New technology displayed at AAPG

The advance of technology is constant as companies solve downhole problems to bring improved value to the oil service customer. No statement is more indicative of the competition present on the showroom floor of the American Association of Petroleum Geologists convention in Salt Lake City, Utah. Software, services, and tools all continue to advance in capability, even in the current down market for oil service companies.

The advance of technology is constant as companies solve downhole problems to bring improved value to the oil service customer. No statement is more indicative of the competition present on the showroom floor of the American Association of Petroleum Geologists convention in Salt Lake City, Utah. Software, services, and tools all continue to advance in capability, even in the current down market for oil service companies.

Among the interesting new downhole tools presented at the show are three from well-known names: APX from Baker Hughes Inteq, RCI from Baker Atlas, and MRILab from Halliburton.

Inteq's Acoustic Properties eXplorer is a 6 3/4-in. acoustic-while-drilling instrument that combines a programmable, multi-frequency acoustic source with a long-offset six-level 24-receiver array. By using waveform-stacking techniques the tool produces high signal-to-noise ratios for more accurate pore pressure predictions, seismic ties, realtime acoustic porosity, shear velocity data, and rock mechanics data. The tool can operate in either dipole or quadrupole mode.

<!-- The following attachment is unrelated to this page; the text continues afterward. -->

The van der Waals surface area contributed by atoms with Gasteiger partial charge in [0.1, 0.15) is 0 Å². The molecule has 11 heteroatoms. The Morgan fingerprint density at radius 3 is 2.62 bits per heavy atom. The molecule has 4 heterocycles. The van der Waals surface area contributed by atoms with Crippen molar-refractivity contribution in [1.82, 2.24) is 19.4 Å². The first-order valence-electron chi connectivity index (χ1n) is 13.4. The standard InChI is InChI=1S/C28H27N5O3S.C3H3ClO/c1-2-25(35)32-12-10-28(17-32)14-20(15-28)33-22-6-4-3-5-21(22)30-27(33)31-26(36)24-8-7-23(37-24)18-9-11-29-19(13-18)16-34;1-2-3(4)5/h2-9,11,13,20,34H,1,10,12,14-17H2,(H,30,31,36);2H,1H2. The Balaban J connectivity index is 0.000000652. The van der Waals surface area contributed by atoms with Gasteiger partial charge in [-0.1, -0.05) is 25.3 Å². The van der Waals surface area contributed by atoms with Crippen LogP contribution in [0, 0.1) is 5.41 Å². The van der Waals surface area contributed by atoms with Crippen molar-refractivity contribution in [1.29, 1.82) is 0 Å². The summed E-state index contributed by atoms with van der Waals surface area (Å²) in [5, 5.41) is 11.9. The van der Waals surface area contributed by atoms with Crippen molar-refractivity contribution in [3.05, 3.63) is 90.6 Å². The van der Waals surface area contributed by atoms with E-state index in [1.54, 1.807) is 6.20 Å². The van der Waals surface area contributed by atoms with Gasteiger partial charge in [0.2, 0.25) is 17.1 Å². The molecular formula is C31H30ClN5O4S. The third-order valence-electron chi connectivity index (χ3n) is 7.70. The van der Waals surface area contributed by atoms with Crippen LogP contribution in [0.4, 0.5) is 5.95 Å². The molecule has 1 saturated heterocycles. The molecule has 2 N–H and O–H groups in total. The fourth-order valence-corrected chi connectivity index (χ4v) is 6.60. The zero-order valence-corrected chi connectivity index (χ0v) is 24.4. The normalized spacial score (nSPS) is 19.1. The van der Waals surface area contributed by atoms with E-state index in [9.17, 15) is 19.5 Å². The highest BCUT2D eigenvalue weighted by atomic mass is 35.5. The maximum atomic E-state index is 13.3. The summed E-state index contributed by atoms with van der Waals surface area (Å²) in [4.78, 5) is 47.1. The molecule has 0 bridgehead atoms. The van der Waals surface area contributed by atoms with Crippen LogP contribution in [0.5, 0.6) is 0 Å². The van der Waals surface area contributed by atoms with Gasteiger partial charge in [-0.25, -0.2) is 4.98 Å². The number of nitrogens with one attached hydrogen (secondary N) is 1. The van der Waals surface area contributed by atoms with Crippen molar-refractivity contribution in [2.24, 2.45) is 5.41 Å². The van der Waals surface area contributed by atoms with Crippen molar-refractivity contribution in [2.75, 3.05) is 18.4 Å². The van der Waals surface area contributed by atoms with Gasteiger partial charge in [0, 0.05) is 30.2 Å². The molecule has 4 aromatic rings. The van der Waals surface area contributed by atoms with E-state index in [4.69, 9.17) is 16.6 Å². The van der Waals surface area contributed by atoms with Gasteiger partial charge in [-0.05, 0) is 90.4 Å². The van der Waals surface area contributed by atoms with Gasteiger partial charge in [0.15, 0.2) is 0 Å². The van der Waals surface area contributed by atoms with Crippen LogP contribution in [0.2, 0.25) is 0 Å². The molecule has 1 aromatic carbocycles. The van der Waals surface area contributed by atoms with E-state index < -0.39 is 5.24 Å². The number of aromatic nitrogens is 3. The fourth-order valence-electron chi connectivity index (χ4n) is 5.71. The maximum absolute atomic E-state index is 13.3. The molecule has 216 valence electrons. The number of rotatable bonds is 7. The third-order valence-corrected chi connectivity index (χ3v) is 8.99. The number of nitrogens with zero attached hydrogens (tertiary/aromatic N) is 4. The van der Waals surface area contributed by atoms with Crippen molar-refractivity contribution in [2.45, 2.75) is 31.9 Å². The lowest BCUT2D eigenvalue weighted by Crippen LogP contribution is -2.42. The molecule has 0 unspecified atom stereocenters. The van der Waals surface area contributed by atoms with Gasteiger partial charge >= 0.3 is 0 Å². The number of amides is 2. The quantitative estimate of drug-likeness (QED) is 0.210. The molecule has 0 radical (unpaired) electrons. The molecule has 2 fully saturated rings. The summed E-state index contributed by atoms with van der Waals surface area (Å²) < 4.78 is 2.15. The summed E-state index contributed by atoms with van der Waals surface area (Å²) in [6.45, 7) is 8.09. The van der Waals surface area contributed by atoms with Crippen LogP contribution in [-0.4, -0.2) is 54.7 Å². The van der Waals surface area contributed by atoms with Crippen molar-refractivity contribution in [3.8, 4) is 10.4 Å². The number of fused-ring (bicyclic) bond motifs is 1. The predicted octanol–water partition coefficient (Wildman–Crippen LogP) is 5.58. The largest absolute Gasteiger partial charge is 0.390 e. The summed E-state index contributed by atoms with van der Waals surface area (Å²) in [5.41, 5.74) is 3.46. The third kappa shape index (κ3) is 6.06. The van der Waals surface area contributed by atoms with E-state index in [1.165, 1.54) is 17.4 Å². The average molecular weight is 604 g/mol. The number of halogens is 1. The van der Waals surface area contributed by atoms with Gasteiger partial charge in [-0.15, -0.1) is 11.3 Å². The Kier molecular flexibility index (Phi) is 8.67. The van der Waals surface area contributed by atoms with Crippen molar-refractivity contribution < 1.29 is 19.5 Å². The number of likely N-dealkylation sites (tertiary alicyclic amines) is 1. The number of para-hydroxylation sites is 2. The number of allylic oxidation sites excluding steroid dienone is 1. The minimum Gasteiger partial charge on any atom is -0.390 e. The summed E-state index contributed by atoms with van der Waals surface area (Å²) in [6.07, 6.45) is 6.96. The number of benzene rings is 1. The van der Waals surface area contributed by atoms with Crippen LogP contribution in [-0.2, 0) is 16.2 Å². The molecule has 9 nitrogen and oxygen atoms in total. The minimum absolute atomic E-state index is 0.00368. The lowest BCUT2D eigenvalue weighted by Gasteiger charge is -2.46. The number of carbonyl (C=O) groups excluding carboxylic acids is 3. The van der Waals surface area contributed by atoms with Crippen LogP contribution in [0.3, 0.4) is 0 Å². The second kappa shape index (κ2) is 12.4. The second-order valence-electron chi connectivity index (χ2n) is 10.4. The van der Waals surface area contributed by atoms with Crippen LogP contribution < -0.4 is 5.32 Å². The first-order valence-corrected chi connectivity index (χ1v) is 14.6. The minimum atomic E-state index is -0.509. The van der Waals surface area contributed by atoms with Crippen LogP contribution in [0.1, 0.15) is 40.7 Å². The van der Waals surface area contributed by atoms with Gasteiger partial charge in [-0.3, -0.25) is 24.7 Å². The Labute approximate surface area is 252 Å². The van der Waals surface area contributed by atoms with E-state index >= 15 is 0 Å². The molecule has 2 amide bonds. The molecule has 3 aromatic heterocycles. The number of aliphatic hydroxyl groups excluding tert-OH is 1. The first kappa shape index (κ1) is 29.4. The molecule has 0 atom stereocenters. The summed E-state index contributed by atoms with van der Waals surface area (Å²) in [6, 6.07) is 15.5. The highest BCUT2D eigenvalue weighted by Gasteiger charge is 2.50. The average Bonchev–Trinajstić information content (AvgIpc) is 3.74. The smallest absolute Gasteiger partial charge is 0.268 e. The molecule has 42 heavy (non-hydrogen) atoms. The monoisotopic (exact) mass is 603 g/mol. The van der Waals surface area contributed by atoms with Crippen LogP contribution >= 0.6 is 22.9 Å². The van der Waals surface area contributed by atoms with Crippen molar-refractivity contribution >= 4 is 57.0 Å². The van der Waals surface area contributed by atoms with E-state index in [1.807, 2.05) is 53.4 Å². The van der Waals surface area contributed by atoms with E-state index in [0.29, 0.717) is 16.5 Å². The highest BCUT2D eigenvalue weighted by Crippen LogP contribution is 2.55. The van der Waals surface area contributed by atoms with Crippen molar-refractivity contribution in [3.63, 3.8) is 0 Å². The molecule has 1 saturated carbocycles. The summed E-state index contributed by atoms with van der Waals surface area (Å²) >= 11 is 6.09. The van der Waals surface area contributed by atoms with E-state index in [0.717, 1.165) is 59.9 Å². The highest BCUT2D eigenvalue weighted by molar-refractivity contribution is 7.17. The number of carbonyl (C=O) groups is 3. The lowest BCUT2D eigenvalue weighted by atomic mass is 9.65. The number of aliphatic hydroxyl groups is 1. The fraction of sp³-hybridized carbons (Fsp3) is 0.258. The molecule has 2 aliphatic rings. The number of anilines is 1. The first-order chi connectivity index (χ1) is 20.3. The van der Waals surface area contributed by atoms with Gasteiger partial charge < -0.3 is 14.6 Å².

Baker Atlas' Reservoir Characterization Instrument is a modular formation testing and sampling tool used to directly gather reservoir fluids. The tool has six tanks per carrier and can link up to four carriers. With the two tanks that are built into the main body of the tool, up to 26 samples can be gathered during one downhole trip.

The largest sampling tank per carrier is 840 cc. The tool can replace the more expensive drill-stem-test or can be used to sample several zones along the wellbore for petroleum or salt water samples, which are important for calibrating resistivity readings.

Halliburton Energy Services Numar division has developed a very different logging tool, MRILab, which can analyze reservoir fluid properties including: fluid type, viscosity, and gas-oil ratio, all at reservoir temperature and pressure. By using magnetic resonance imaging technology the tool can be used in oil-based mud systems to determine mud filtrate contamination and the pumping time needed to receive a clean sample. Flows from the prospective zone can be analyzed in 20 minutes compared to several hours for drill-stem-tests. This can save significant of rig-time costs. The MRILab is a component of the Reservoir Description Tool that brings laboratory quality fluid measurements to the wellbore for reservoir engineering and completion design.

5/13/03

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